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Wisconsin’s offense flounders against Northwestern

A look at what led to a poor offensive output in Evanston

Matt Fleming

EVANSTON, ILL.—A week after gaining 545 yards in its homecoming win, a timeout before the first play of the game beckoned as a harbinger of warning and potential events to come for Wisconsin’s offense on Saturday.

Three turnovers, untimely errors and lack of execution ultimately stalled UW in its 31-17 loss to Northwestern in only recording 323 yards of offense.

“It was definitely tough today,” running back Jonathan Taylor said. “We had a lot of good plays, a lot of big plays, and then we also had times where we shot oursleves in the foot so I felt like that was a big part of today’s game was just self-execution.”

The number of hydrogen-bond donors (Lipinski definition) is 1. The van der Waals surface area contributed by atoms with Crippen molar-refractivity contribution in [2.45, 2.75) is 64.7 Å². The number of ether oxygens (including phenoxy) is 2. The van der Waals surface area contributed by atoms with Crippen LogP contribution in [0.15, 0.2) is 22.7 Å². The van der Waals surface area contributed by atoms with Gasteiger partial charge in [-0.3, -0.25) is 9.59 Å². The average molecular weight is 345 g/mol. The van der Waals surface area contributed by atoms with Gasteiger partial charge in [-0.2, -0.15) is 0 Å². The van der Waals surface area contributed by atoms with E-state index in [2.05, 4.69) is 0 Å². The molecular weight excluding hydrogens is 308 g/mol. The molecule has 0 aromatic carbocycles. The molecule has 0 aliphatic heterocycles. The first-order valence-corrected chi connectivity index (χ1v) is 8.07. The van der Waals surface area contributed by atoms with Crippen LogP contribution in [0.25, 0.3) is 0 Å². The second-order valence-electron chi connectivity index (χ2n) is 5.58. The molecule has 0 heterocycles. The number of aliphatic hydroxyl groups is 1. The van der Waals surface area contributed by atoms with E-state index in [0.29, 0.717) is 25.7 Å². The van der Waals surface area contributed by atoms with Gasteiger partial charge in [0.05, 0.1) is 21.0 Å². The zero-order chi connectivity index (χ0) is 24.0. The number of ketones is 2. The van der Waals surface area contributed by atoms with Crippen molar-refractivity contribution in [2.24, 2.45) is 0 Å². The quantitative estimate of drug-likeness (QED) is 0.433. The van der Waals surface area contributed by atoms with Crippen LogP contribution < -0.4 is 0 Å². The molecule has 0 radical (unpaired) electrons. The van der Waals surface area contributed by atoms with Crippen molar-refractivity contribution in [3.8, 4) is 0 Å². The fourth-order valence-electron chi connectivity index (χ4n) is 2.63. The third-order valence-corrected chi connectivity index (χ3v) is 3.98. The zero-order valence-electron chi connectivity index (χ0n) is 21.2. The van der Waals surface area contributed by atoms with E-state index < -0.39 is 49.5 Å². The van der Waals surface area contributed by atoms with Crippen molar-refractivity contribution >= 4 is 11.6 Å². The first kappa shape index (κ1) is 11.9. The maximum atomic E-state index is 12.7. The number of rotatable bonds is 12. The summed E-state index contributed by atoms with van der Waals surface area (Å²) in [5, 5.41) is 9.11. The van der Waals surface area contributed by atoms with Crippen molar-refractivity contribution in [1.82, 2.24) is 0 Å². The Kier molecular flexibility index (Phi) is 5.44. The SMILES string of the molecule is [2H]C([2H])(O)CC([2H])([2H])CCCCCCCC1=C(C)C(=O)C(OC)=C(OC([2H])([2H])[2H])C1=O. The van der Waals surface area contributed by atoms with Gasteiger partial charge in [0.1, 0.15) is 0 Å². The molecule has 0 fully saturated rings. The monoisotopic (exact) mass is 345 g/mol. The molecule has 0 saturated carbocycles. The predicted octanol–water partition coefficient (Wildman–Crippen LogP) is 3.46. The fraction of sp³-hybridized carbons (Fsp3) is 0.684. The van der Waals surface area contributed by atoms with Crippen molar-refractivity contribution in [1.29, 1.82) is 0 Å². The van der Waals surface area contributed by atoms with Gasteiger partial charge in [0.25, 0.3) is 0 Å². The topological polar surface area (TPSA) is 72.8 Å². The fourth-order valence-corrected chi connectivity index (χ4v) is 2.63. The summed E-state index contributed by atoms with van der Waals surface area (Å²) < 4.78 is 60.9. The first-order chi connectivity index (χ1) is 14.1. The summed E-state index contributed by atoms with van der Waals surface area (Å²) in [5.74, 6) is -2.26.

Redshirt senior left guard Michael Deiter broke down several factors when asked why things have not come together.

“It’s still just a guy here and a guy there and then getting the best stuff called versus certain defenses,” Deiter said. “I mean there’s a lot that goes into it. From the offensive side of it, I think it’s just a guy here, a guy there being off.

“Then today it was just too much shooting ourselves in the foot. Not enough clean football at all. Too many turnovers, too much sloppy stuff, but then there was also good. Just got to be more consistent, and that takes 11 guys every single play. We just need to make sure we understand the importance of each play we get.”

And in this type of game, in an environment like Ryan Field which has caused Wisconsin (5-3, 3-2 Big Ten) problems over the past two decades, its offense needed to take advantage of each snap with a new quarterback under center.